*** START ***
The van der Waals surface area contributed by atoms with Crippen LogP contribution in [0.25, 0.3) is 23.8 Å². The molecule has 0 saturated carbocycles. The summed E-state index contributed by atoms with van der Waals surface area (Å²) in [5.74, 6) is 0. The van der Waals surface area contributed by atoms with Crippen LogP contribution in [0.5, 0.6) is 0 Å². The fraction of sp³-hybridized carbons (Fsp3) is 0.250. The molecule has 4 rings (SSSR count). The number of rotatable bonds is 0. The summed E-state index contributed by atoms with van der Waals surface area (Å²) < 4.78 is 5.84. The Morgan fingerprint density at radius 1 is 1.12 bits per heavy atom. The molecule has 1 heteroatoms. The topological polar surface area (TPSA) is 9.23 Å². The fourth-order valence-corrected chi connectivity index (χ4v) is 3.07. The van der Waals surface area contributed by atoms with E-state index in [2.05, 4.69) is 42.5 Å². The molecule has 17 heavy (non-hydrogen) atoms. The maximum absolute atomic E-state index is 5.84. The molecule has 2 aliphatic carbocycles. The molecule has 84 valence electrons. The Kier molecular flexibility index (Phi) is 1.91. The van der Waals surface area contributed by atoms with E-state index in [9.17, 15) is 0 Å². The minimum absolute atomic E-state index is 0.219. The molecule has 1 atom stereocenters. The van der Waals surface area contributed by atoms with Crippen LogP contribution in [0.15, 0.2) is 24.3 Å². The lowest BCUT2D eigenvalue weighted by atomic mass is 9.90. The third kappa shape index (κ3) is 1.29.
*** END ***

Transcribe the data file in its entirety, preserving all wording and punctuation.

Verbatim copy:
The van der Waals surface area contributed by atoms with Crippen LogP contribution in [0.25, 0.3) is 23.8 Å². The molecule has 0 saturated carbocycles. The summed E-state index contributed by atoms with van der Waals surface area (Å²) in [5.74, 6) is 0. The van der Waals surface area contributed by atoms with Crippen LogP contribution in [0.5, 0.6) is 0 Å². The fraction of sp³-hybridized carbons (Fsp3) is 0.250. The molecule has 4 rings (SSSR count). The number of rotatable bonds is 0. The summed E-state index contributed by atoms with van der Waals surface area (Å²) < 4.78 is 5.84. The Morgan fingerprint density at radius 1 is 1.12 bits per heavy atom. The molecule has 1 heteroatoms. The topological polar surface area (TPSA) is 9.23 Å². The fourth-order valence-corrected chi connectivity index (χ4v) is 3.07. The van der Waals surface area contributed by atoms with E-state index in [2.05, 4.69) is 42.5 Å². The molecule has 17 heavy (non-hydrogen) atoms. The maximum absolute atomic E-state index is 5.84. The molecule has 2 aliphatic carbocycles. The molecule has 84 valence electrons. The Kier molecular flexibility index (Phi) is 1.91. The van der Waals surface area contributed by atoms with E-state index in [9.17, 15) is 0 Å². The minimum absolute atomic E-state index is 0.219. The molecule has 1 atom stereocenters. The van der Waals surface area contributed by atoms with Crippen LogP contribution in [0.15, 0.2) is 24.3 Å². The lowest BCUT2D eigenvalue weighted by atomic mass is 9.90. The third kappa shape index (κ3) is 1.29.